Language in Poetryby Ezra Pound
3 Principles of Imagism
- Direct treatment of the "thing" whether subjective or objective.
- To use absolutely no word that does not contribute to the presentation.
- As regarding rhythm: to compose in the sequence of the musical phrase, not in sequence of a metronome.
- Pay no attention to the criticism of men who have never themselves written a notable work.
- Use no superfluous word, no adjective which does not reveal something.
- Don't use such an expression as "dim lands of peace." It dulls the image. It mixes an abstraction with the concrete. It comes from the writer's not realizing that the natural object is always the adequate symbol.
- Go in fear of abstractions. Do not retell in mediocre verse what has already been done in good prose.
- What the expert is tired of today the public will be tired of tomorrow.
- Be influenced by as many great artists as you can, but have the decency either to acknowledge the debt outright, or to try to conceal it.
- Use either no ornament or good ornament.
- Let the candidate fill his mind with the finest cadences he can discover, preferably in a foreign language, so that the meaning of the words may be less likely to divert his attention from the movement.
- It is not necessary that a poem should rely on its music, but if it does rely on its music that music must be such as will delight the expert.
- Let the neophyte know assonance and alliteration, rhyme immediate and delayed, simple and polyphonic, as a musician would expect to know harmony and counterpoint and all the minutiae of his craft.
- Don't imagine that a thing will "go" in verse just because it's too dull to go in prose.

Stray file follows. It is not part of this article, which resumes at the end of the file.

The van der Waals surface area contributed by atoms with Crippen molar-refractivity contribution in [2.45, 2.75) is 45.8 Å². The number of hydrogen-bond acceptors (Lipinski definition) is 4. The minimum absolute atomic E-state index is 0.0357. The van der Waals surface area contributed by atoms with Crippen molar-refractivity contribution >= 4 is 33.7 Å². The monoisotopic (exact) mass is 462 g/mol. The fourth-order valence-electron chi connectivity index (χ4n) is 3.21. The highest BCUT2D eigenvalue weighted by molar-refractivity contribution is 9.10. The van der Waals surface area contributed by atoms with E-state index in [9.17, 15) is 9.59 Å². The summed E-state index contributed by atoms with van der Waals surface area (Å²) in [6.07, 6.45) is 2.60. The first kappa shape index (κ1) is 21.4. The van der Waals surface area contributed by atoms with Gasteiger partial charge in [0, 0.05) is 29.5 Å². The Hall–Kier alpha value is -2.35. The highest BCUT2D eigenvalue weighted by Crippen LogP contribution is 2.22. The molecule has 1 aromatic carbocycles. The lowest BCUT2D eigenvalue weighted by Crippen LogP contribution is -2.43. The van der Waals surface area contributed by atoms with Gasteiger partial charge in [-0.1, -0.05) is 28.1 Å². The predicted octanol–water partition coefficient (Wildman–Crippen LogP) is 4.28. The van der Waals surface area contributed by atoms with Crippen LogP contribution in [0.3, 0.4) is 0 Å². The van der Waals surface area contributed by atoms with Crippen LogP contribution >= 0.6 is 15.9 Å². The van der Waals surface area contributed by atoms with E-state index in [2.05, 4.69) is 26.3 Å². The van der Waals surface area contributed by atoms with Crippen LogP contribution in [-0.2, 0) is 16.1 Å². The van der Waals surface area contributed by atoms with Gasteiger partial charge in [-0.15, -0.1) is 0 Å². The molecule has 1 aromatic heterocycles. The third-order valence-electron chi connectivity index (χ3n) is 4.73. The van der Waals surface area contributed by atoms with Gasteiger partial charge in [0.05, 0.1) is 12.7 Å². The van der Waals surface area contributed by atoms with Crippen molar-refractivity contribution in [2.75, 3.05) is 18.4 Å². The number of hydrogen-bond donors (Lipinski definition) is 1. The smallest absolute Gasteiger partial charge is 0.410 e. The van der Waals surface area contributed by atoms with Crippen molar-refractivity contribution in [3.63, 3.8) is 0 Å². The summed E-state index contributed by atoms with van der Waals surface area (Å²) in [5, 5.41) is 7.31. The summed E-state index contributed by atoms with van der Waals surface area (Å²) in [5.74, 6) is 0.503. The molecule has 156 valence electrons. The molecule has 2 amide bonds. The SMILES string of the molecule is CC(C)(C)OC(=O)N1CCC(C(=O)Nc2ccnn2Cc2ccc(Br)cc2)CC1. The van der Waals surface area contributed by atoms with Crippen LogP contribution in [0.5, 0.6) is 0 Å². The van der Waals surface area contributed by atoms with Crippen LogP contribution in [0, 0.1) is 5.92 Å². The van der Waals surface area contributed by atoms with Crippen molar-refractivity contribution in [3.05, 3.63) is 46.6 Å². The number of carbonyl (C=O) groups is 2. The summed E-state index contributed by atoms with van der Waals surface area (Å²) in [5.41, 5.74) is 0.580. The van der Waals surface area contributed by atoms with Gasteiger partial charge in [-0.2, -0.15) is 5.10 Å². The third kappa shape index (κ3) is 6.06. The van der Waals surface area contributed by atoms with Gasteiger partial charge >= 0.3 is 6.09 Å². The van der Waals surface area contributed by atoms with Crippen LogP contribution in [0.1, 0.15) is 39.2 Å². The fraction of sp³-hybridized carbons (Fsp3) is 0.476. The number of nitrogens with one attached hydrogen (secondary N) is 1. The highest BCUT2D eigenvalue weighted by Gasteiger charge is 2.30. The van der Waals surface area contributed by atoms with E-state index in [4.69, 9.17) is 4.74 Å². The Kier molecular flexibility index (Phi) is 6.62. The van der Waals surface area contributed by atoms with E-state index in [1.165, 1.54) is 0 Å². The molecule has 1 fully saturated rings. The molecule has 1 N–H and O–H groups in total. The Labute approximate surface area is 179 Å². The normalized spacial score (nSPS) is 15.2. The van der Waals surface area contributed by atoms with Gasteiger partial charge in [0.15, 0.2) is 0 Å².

In the realm of poetry, there are few figures as influential and controversial as Ezra Pound. A pioneer of the Imagist movement, Pound sought to strip poetry of its excesses and return it to its essence: the image.
Watch Video: Ezra Pound Reading Canto LXXXI
Pound's principles of Imagism can be summed up in three main tenets: 1: direct treatment of the "thing," whether subjective or objective; 2: the use of precise, concrete imagery; and 3: the use of a musical rhythm in the language.
1: The "thing" in Pound's poetry refers to the subject matter of the poem, whether it be a physical object or an abstract idea. The Imagists sought to present this "thing" in a direct and unadorned manner, free from the excesses of Romanticism and Symbolism. The image, in its purest form, should be the starting point of the poem, from which the rest of the work flows.
2: The use of precise, concrete imagery is integral to Pound's principles of Imagism. The Imagists sought to create a sharp, clear picture in the mind of the reader, using simple and direct language. By using concrete imagery, the poem is able to convey a sense of reality and immediacy, drawing the reader into the world of the poem.
3: Pound believed that the language of poetry should have a musical rhythm, akin to the rhythms of speech. This principle is closely related to his use of concrete imagery, as the rhythms of the language should mimic the rhythms of the world. By using the rhythms of speech, the poem is able to create a sense of authenticity, drawing the reader into the world of the poem.
Pound's principles of Imagism represent a radical departure from the excesses of traditional poetry, seeking to strip the art form down to its essence: the image. The use of direct treatment of the "thing," precise, concrete imagery, and the use of musical rhythm in the language creates a sense of reality and immediacy, drawing the reader into the world of the poem.